Colonoscopy Cost in Plano, TX
Like many other medical procedures, the cost of a colonoscopy varies based on the patient’s insurance plan and whether it is a screening or diagnostic exam. Since these factors can significantly impact the patient’s financial responsibility, I wanted to provide some insight into why some colon cancer screenings are coded differently than others.
- Screening colonoscopy is the classification used for those over the age of 50 with no symptoms (either past or present) and without a personal or family history of gastrointestinal disease, colon polyps, or cancer. Insurance will typically cover the cost of a screening exam once every 10 years beginning at age 50.
- Diagnostic colonoscopy is the classification used if the patient has prior history of colon polyps or has experienced rectal bleeding. Other conditions can dictate this classification, but these are the most common reasons.
- NOTE: If you call a doctor’s office to schedule a colonoscopy and mention that you need the exam due to symptoms, it will be coded as a diagnostic exam. It’s important to clarify with your doctor the reason for the exam prior to calling the gastroenterologist’s office to schedule.
If you or your insurance provider should need any clarification from Dr. Cooley’s office, please contact us at 972-758-5484.
Colonoscopy Cost without Insurance
Dr. Cooley does accept cash pay patients for screening colonoscopy procedures. Please call our office at 972-758-5484 to go over qualifications and fees.
Why should I bother to have a Colonoscopy?
Colonoscopy with polypectomy (removal of precancerous polyps) saves lives. In many cases colonoscopy can even cure early colon cancers. Colon cancer is the number two cancer killer in the United States and each year over 50,000 people die of colon cancer. This disease is preventable through early detection.
When should I be screened for Colon Cancer?
Colon cancer can occur without any signs or symptoms. For this reason, Dr. Cooley recommends following the recommended American College of Gastroenterology screening guidelines:
- If you don’t have a family history of colon cancer, you should have your first colonoscopy at age 50.
- There is some recent evidence that African Americans are at higher risk of developing colon cancer at a younger age and therefore should start colon cancer screening at age 45.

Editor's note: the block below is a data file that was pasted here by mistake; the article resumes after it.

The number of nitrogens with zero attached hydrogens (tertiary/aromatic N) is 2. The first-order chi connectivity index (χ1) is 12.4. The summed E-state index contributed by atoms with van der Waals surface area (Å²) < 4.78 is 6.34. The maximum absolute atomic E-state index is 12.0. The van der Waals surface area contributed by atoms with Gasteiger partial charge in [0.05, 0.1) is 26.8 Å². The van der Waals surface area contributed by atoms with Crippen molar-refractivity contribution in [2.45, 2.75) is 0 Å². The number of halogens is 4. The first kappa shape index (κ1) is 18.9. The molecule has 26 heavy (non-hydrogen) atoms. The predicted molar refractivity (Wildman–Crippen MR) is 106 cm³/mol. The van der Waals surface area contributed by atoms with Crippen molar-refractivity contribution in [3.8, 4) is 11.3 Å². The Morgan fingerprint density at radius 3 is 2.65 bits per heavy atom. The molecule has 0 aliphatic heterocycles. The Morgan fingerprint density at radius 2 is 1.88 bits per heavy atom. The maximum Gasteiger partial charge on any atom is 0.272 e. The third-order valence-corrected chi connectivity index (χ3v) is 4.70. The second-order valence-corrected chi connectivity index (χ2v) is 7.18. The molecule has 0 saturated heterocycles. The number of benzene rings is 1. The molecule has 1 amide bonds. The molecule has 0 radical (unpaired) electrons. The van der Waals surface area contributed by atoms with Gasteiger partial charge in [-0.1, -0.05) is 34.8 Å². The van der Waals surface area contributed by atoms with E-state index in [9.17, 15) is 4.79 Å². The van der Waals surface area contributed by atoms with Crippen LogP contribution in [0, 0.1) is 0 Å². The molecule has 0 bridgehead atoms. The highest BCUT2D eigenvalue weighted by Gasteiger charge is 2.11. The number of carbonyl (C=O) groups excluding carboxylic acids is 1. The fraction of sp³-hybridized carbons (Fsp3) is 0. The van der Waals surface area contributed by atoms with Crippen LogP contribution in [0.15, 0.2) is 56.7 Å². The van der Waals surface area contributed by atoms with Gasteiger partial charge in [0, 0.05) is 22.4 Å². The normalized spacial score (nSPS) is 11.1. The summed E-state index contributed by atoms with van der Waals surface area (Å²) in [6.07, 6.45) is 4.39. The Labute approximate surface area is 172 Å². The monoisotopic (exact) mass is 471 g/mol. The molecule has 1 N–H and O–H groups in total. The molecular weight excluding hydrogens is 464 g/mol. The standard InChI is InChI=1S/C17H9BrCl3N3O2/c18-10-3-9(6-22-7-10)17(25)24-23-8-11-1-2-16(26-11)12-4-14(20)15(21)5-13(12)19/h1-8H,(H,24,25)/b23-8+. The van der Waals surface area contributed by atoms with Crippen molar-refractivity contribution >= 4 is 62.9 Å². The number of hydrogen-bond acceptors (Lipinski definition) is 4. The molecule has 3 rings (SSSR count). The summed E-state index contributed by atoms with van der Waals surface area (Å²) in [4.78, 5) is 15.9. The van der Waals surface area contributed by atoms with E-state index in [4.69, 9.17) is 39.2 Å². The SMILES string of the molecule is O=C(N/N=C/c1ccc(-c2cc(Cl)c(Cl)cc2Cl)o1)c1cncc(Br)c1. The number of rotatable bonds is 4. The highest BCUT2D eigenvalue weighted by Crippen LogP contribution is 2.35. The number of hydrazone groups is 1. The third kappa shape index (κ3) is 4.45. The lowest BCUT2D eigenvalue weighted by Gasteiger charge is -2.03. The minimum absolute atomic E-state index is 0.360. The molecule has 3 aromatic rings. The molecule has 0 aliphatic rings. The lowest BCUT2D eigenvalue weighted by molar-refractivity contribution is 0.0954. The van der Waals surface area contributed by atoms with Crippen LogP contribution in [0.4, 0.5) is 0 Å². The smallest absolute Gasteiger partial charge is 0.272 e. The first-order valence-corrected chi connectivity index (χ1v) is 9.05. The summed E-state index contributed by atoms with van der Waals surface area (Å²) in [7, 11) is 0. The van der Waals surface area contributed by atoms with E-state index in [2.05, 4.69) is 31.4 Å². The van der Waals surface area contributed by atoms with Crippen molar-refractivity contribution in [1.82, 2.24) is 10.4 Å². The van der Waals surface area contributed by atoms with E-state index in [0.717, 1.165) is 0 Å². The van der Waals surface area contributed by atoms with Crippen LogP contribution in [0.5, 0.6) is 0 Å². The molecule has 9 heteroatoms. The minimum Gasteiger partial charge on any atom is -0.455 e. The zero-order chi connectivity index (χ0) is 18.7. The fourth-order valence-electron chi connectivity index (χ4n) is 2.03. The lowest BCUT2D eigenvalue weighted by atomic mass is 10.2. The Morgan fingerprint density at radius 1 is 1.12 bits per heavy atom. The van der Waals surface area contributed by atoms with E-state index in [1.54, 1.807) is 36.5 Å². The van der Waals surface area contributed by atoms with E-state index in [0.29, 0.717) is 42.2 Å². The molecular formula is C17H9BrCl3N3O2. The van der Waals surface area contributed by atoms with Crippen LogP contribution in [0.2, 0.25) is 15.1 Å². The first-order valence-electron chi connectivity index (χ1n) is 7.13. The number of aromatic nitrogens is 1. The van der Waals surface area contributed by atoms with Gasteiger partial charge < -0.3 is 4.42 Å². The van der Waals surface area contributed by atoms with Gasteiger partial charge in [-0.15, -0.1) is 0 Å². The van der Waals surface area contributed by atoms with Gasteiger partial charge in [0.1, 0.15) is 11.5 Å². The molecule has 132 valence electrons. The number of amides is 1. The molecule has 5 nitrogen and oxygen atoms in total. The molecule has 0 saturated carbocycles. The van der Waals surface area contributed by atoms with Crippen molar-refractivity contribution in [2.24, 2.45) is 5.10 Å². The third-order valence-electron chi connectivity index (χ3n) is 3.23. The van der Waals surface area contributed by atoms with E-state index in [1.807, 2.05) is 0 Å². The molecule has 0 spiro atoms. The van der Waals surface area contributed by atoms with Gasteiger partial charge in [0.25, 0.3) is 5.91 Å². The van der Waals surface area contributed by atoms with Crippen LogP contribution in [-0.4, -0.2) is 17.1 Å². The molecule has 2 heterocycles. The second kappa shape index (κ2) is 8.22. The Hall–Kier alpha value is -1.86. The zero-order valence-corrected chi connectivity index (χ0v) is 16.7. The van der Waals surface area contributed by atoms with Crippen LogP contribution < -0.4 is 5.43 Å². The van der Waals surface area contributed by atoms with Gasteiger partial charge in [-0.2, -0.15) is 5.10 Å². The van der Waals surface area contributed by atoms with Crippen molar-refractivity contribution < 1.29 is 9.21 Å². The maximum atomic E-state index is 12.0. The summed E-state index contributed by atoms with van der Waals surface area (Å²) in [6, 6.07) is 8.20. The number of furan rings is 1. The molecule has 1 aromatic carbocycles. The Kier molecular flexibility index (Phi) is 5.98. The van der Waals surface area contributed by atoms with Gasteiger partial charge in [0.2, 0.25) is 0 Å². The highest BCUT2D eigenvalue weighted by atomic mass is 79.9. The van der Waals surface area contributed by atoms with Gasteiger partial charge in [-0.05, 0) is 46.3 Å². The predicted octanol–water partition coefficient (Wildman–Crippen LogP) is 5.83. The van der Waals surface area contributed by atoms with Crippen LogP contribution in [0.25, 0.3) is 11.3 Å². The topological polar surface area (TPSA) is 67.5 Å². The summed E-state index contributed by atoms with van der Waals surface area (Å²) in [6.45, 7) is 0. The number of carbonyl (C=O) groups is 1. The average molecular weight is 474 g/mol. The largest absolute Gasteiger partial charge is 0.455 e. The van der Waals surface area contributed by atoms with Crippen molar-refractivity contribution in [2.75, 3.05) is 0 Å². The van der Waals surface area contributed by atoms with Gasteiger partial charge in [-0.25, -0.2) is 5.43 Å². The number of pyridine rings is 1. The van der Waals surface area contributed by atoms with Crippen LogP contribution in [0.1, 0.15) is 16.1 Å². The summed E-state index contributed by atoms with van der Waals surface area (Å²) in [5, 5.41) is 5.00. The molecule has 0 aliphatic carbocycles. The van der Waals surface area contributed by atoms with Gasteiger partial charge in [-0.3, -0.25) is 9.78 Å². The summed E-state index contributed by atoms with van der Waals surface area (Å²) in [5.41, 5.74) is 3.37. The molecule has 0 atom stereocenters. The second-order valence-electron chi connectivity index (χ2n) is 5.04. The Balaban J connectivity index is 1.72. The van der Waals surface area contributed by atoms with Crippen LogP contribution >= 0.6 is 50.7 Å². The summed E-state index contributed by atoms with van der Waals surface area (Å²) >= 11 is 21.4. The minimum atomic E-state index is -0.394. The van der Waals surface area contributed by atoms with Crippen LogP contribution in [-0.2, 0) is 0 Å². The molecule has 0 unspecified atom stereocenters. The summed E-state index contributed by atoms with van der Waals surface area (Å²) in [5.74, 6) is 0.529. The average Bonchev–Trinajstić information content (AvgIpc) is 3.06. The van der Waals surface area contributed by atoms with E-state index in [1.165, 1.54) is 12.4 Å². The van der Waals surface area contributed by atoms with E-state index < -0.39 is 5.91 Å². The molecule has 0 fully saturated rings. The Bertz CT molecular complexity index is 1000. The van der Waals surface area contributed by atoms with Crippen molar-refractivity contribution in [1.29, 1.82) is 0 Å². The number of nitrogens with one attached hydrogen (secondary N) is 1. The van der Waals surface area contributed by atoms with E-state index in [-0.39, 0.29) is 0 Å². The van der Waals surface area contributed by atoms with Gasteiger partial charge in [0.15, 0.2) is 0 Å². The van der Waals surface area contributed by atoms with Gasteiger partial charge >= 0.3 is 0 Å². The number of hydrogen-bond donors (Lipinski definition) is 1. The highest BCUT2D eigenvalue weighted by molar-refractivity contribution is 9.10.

- If one or more first degree relative (parent, sibling or child) has had a precancerous polyp or colon cancer, you should have your first colon examination 10 years younger than the youngest age of the family member with colon cancer, or age 40, whichever is younger.
- There are other guidelines for specific disease states like ulcerative colitis or Crohn’s disease that should be discussed with your doctor. Also, certain familial cancer syndrome patients need to be screened at a much younger age.
Those patients needing an initial colon cancer screening without symptoms or a family history of colon cancer may be eligible for an Open Access Colonoscopy. For qualifying patients, they will not need to schedule an office visit prior to the procedure, which will save both time & the expense of their insurance co-pay.
Dr. Cooley offers this option to help encourage better participation rates in the Plano, TX area for colon cancer screening. To see if you qualify for Open Access Colonoscopy, just call our office at (972) 758-5484 and we will go over a few questions on the phone to confirm eligibility.
What is a Colonoscopy?
A colonoscopy is a procedure that is used to examine the large intestine or colon. It is performed by a highly trained physician (usually a gastroenterologist). The patient prepares for the examination over a 24-hour period by following a special diet and taking prescription laxatives to clean out the bowel. The procedure is performed either in the hospital, or more commonly in an outpatient facility called a surgery center.